The Athena used the NSC 800 microprocessor which was a low consumption version of the Zilog Z80. The computer had a battery which allowed it to be used for two hours or six hours in "awake" state. Apparently it was the first "clamshell" laptop computer to be exhibited, but never went into production. It was designed by David Mitchell....
The IVEL Ultra is a Croatian computer made by Ivasim Electronika. Its creator was Branimir Makanec. They were made in a little city near Zagreb called Ivanic Grad. The main characteristic of the Ivel Ultra is to be compatible with the Apple II. It is equiped with one or two 5.25" floppy disk drives. Its Basic is compatible with the Apple one, and its operating system called IDOS is compatible with Apple DOS 3.3 On top of that, the Ivel Ultra has a second pro...
The following information come from the excellent PDP-8 FAQ : The VT78 system, also called DECstation or DECstation 78, is based on the Intersil/Harris 6100 microprocessor and is packaged in a VT52 case. The 6100 processor was able to run at 4 MHz, but in the VT78, it was only clocked at 2.2 MHz because of the speed of the DRAM used and the deliberate use of graded out chips. Using TTL MSI and LSI components, ...
MOTOROLA  WDR-1-Bit Computer
This is a homemade and nicely built training computer, and probably one of the rare computers in the world based on the 1-bit (yes, one bit) Motorola MC14500 processor. This machine was conceived en sold in Germany by DATANorf Hard and Software in kit or ready-built forms. Originally, the MC-14500, also called Industrial Control Unit (ICU) was a CMOS processor designed for controlling simple industrial devices and making binary decisions based on successive single bit information. ...
The ABC-24 and ABC-26 could run up to 8 programs simultaneously and couls manage 7 workstations under M/PM (according to the advertisement). they had a real-time clock and 96 graphic symbols built-in. There were several models : 20, 21, 22, 23, 24, 25 and 26, mostly differentiated by the storage capacities... The 2x Models were the successors of the ABC 10, which had a digital tape auxillary memo...
In March 1951, The Eckert and Mauchly Computer Co. of Philadelphia delivered the UNIVAC 1 (Universal Automatic Computer) to the U.S. Census Bureau. The machine was put into service on June 14, 1951. It was retired on October 3, 1963 after 73,000 hours of operation. In the meantime, Remington Rand (now Unisys Corp.) sold 45 UNIVAC 1 machines to U.S. government agencies and private-industry. Although it was not the first commercial computer (The Ferranti Mark I was delivered a few...
The AS-100 is a 16-bit professional computer based on the Intel 8088 CPU. It has 128 KB RAM, built-in speaker, optional 8087 math co-processor and real time clock. The whole system (monitor + disks + keyboard) weights more than 30 Kg! The AS-100 is not a real IBM compatible system. It can use MS-DOS as its Operating System but that's all. The computer can display 25 lines of 80 columns, or 640 x 400 pixels, with 8 colours from a total of 27. The character matrix consists of 9 x 7 pixels. The...

US advert

SX/DX 64 - Executive computer

Promo pic #4

TO 7 / 70

French advert (july ...

65 / 130 XE

Radiola advert. 2

VG 5000

U.S. advert (1979)


German advert

Micro Decision

1978 brochure #2


First Victor advert ...

Victor 9000 / Sirius 1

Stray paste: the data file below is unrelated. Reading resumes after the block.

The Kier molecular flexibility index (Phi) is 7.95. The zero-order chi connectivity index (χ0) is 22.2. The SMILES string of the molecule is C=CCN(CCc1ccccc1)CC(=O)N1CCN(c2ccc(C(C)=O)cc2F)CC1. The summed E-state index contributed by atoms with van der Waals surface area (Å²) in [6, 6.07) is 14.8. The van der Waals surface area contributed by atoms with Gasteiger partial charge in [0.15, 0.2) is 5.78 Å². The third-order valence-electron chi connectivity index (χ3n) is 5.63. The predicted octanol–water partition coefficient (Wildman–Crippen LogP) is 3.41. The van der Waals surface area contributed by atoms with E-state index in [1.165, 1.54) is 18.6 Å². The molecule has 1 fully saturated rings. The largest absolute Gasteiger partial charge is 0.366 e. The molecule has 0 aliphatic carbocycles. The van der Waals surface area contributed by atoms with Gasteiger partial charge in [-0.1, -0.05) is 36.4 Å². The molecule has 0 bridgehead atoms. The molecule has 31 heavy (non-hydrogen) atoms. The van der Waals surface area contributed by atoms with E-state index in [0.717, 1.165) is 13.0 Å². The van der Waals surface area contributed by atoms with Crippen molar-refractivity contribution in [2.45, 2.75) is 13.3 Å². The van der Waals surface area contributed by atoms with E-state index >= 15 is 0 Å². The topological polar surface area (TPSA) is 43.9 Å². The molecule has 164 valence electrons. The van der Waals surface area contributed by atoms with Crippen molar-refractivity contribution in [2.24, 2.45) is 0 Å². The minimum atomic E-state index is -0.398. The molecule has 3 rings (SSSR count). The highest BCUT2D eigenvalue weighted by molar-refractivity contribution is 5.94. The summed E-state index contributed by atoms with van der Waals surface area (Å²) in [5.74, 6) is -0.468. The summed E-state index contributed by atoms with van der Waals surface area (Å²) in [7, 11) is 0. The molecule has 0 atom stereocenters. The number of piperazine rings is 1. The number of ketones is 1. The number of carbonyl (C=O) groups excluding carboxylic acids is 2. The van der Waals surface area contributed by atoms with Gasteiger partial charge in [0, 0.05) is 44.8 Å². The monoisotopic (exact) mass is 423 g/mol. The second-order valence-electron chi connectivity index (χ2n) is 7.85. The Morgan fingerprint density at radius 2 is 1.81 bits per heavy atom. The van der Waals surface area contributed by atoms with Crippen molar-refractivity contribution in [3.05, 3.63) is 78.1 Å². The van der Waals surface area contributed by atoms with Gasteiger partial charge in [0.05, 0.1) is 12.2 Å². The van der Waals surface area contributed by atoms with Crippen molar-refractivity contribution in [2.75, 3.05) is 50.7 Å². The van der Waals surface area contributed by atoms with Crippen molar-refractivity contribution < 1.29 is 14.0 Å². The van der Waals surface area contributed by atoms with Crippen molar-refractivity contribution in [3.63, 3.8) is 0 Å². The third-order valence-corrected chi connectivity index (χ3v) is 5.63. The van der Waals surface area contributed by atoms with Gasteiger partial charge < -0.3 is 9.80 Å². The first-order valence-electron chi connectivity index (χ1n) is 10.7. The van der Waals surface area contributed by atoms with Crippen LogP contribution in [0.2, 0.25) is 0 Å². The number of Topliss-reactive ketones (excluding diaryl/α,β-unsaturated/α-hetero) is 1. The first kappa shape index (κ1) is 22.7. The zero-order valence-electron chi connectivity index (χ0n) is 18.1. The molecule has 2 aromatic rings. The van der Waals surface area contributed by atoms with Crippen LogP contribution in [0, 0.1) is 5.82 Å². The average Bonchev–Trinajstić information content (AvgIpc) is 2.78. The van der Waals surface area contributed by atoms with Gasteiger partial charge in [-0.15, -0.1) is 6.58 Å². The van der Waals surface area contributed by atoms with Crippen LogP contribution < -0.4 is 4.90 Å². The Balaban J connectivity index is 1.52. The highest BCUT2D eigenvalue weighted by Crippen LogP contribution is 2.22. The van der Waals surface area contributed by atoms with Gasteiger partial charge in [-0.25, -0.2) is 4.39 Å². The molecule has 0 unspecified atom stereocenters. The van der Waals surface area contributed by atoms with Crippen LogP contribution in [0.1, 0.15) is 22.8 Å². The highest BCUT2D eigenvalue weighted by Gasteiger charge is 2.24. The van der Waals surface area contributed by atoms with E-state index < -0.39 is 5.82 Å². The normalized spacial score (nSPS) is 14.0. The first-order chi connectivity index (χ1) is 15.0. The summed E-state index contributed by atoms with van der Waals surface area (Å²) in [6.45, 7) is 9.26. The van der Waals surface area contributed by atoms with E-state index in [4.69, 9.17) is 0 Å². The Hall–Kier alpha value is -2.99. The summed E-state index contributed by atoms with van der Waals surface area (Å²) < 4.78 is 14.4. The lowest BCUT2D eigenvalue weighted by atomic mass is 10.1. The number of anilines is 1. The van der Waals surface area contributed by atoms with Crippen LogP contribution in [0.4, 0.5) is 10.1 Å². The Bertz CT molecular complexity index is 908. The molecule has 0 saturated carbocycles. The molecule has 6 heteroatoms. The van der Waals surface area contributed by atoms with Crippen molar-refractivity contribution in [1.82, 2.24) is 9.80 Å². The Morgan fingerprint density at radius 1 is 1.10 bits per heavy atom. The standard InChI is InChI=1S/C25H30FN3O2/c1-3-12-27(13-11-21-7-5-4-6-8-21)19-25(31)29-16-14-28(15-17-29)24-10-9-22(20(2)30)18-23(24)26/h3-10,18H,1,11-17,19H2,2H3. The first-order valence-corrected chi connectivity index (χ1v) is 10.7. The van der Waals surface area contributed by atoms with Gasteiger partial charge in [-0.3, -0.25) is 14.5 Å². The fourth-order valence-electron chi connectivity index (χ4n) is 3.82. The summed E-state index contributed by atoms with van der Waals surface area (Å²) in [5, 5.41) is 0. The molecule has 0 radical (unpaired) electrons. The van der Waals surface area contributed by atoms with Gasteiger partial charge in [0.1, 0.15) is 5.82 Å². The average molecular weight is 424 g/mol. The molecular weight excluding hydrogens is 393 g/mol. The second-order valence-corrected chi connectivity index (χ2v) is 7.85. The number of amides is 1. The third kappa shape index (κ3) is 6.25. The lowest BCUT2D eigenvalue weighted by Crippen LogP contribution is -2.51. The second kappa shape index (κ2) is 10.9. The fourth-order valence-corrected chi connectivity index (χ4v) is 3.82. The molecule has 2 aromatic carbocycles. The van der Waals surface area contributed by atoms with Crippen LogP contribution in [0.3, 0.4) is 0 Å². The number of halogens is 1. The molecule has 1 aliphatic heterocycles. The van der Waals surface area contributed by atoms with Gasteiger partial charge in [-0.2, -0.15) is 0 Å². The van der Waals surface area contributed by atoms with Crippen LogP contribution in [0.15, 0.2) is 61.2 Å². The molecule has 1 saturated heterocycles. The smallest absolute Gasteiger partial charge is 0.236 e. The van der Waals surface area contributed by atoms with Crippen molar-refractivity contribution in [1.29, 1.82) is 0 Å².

Sord brochure #1


Japanese advert #3


French advert #3


IEEE interface adver...


In schools #2

MICRAL 80/22

QL catalogue #6

QL (Quantum Leap)

Price list


M-Series brochure - ...

JD series

First ad


French ad (dec. 1983...


UK advert, Oct. 1983

Apricot PC

French ad

Serie 5

French advert#1 (198...

Victor 9000 / Sirius 1

1976 Xmas catalog


Orange+ US ad. (1983...

Orange 2

German brochure #3



ELWRO 800 Junior
The funny thing is - they didn''t create a special encasing, but just utilised one from the electronic organ: Elwirka

Wow, this brings back memories. A friend of mine in 1982 told me I should check out this little machine and he let me borrow it for a weekend. He handed it to me in a brown paper bag (not sure why I recall that). Now for over 30 years it has been my profession. It all started with this little Timex computer.

Byron Adkins
IBM  RT (6150)
The original (170ns) processor card supported an optional floating point coprocessor card based on the National Semiconductor NS32081 FPU.

The next generation (100ns) processor card included a Motorola 68881 floating point coprocessor on the CPU card itself.

The final (80ns) processor card supported a huge double-card floating point coprocessor, again in the coprocessor slot.

If you search the Web for ''IBM SA23-1057'' you can download a PDF of the original RT product architecture. Note that the ROMP processor MMU, though a separate integrated circuit (at least initially), is tightly integrated with the RISC core and would not be called a co-processor today.

Joop Marquenie
NANO  SKS 2500
We still have a SKS NANO in original state including all original documentaton and I even believe electronic shemes. We actually do not know what to do with the machine. When we locked it away, it was still working OK.

Can you advise us what to do with the machine?

Thanks, Joop

Glenn Boswell
My first paid programming job was on a HP9830B with 15k memory and 5MB removable HD platter. I talked the boss to buy this over an IBM 5100 with cartridge tapes only. It was fun with only 36/72 character visual display. Loved it then moved to a Service Bureau with IBM 360 20/50s and RPGII .. :-( Been a fun ride and as I write this on a MBP 16GB 1TB I''m glad I started on a HP9830B :-)

MAster BAiter
RADIONIC Model R1001
This is the most potent computer I''ve ever seen

TO: "Saturday 19th October 2013 Frank (Germany)"
One is available here for some more days: